gPants nylon liner is plastic free (except for four mini-snaps)

gInserts slide right into the liner for easy use

There is so much more written over at the gDiaper site about the great debate on the environmental impact of cloth vs. disposables, how the composting of gDiapers works, what they are made of, and their 100% Biodegradable Claim. And yes, I know that it is all marketing copy, but I do encourage you to read it if you are in the process of choosing your diapering system.

As always, there are a million factors that go into everyone's personal decisions about what systems they plan to use for their children; and what works for one person may not work for someone else no matter how much they want it to. For instance, someone in a dry, desert-like climate who wants to use cloth diapers may find that due to their water circumstances, disposables are a better option for them. What matters is that we look into these options and make choices that are responsible and practical within our means.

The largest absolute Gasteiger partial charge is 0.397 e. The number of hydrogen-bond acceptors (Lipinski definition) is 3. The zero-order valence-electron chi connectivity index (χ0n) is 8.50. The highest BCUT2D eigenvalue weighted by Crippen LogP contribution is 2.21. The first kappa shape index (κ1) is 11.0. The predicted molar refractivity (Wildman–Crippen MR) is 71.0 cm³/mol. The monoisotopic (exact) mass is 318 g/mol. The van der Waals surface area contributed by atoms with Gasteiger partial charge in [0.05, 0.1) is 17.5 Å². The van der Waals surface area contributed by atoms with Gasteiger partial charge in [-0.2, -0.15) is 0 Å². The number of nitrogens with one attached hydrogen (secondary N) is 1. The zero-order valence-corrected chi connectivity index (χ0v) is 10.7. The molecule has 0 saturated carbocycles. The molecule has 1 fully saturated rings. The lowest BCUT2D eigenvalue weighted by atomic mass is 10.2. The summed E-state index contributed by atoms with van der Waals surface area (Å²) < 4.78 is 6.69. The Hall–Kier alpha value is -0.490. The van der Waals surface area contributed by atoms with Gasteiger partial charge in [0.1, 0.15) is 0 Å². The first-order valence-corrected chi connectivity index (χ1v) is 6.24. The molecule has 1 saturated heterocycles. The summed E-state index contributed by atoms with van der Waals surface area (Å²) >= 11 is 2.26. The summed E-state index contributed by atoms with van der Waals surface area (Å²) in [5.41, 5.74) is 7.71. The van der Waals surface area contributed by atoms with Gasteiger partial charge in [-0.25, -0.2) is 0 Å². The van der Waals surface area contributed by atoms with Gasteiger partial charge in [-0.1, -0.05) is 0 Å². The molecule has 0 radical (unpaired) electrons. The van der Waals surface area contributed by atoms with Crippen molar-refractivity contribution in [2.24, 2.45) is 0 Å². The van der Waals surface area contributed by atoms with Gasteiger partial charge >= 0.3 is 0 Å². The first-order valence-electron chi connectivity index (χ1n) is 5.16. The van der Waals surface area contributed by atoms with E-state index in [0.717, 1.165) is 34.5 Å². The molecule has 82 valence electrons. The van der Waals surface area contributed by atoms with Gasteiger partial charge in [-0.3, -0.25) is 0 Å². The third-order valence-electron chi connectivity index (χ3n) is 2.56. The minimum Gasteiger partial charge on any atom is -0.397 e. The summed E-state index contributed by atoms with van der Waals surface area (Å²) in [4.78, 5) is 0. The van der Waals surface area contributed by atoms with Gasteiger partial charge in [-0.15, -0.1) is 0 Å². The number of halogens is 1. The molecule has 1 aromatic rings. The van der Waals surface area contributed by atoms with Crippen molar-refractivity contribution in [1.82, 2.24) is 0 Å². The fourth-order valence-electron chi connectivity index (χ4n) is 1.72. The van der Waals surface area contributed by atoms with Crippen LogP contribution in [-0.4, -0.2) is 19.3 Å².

So to all my pregnant and new mom readers...what diaper system will you be using/do you use and what went into making that decision for your family?


  1. I have been curious about cloth diapers- but my husband is skeptical because he doesn't want the added work of rinsing, scraping, using a pale etc.

    This looks like a great alternative however! Thank you for sharing.

    I have a couple of questions- since you are using the product:
    *Have you had trouble with it leaking despite changing the diaper within a reasonable amount of time?
    *If you use the disposable gRefill, you don't snap anything in right? It remains secure within the slits?
    *When you unsnap the liner to clean it- how does the outer cloth diaper part do with baby stool? Does the liner protect it pretty well?
    *The inner liner that secures the gRefill- it hasn't caused any kind of rubbing or irritation to your baby's skin has it?

    I watched the video's on the gDiaper website- but I was still a little curious about the details. So Thank you in advance for answering my questions! =o)

  2. Hey there...hope this helps: